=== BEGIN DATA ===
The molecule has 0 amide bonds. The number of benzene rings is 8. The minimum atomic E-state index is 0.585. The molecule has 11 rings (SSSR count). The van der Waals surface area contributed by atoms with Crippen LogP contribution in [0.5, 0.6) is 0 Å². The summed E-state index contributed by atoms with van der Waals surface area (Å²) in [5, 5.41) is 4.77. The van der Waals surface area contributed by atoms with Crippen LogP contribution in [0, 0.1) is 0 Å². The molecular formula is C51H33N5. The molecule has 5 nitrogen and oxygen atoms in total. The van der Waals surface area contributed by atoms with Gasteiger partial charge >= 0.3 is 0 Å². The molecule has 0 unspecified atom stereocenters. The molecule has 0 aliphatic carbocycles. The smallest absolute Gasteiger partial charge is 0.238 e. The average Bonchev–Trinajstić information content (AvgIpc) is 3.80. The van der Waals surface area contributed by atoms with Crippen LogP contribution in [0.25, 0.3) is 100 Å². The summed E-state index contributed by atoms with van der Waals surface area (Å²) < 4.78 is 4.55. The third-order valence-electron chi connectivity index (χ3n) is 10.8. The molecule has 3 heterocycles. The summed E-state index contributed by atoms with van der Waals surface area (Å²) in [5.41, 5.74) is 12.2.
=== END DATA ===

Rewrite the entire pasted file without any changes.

The molecule has 0 amide bonds. The number of benzene rings is 8. The minimum atomic E-state index is 0.585. The molecule has 11 rings (SSSR count). The van der Waals surface area contributed by atoms with Crippen LogP contribution in [0.5, 0.6) is 0 Å². The summed E-state index contributed by atoms with van der Waals surface area (Å²) in [5, 5.41) is 4.77. The van der Waals surface area contributed by atoms with Crippen LogP contribution in [0, 0.1) is 0 Å². The molecular formula is C51H33N5. The molecule has 5 nitrogen and oxygen atoms in total. The van der Waals surface area contributed by atoms with Gasteiger partial charge >= 0.3 is 0 Å². The molecule has 0 unspecified atom stereocenters. The molecule has 0 aliphatic carbocycles. The smallest absolute Gasteiger partial charge is 0.238 e. The average Bonchev–Trinajstić information content (AvgIpc) is 3.80. The van der Waals surface area contributed by atoms with Crippen LogP contribution in [0.25, 0.3) is 100 Å². The summed E-state index contributed by atoms with van der Waals surface area (Å²) < 4.78 is 4.55. The third-order valence-electron chi connectivity index (χ3n) is 10.8. The molecule has 3 heterocycles. The summed E-state index contributed by atoms with van der Waals surface area (Å²) in [5.41, 5.74) is 12.2.